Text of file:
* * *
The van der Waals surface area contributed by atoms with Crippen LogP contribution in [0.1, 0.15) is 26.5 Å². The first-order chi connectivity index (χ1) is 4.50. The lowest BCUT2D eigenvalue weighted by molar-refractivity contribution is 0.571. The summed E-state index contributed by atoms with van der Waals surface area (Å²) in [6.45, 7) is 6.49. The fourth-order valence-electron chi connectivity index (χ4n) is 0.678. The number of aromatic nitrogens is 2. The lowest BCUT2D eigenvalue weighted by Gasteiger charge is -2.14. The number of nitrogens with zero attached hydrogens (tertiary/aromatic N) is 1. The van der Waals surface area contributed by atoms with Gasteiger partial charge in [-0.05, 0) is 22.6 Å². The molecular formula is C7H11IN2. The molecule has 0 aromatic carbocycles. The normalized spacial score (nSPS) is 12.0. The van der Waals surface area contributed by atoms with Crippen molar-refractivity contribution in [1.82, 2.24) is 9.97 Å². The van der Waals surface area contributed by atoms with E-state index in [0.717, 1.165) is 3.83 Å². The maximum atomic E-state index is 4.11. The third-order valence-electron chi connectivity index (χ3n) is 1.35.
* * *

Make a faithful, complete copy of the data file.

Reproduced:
The van der Waals surface area contributed by atoms with Crippen LogP contribution in [0.1, 0.15) is 26.5 Å². The first-order chi connectivity index (χ1) is 4.50. The lowest BCUT2D eigenvalue weighted by molar-refractivity contribution is 0.571. The summed E-state index contributed by atoms with van der Waals surface area (Å²) in [6.45, 7) is 6.49. The fourth-order valence-electron chi connectivity index (χ4n) is 0.678. The number of aromatic nitrogens is 2. The lowest BCUT2D eigenvalue weighted by Gasteiger charge is -2.14. The number of nitrogens with zero attached hydrogens (tertiary/aromatic N) is 1. The van der Waals surface area contributed by atoms with Gasteiger partial charge in [-0.05, 0) is 22.6 Å². The molecular formula is C7H11IN2. The molecule has 0 aromatic carbocycles. The normalized spacial score (nSPS) is 12.0. The van der Waals surface area contributed by atoms with Crippen molar-refractivity contribution in [1.82, 2.24) is 9.97 Å². The van der Waals surface area contributed by atoms with E-state index in [0.717, 1.165) is 3.83 Å². The maximum atomic E-state index is 4.11. The third-order valence-electron chi connectivity index (χ3n) is 1.35.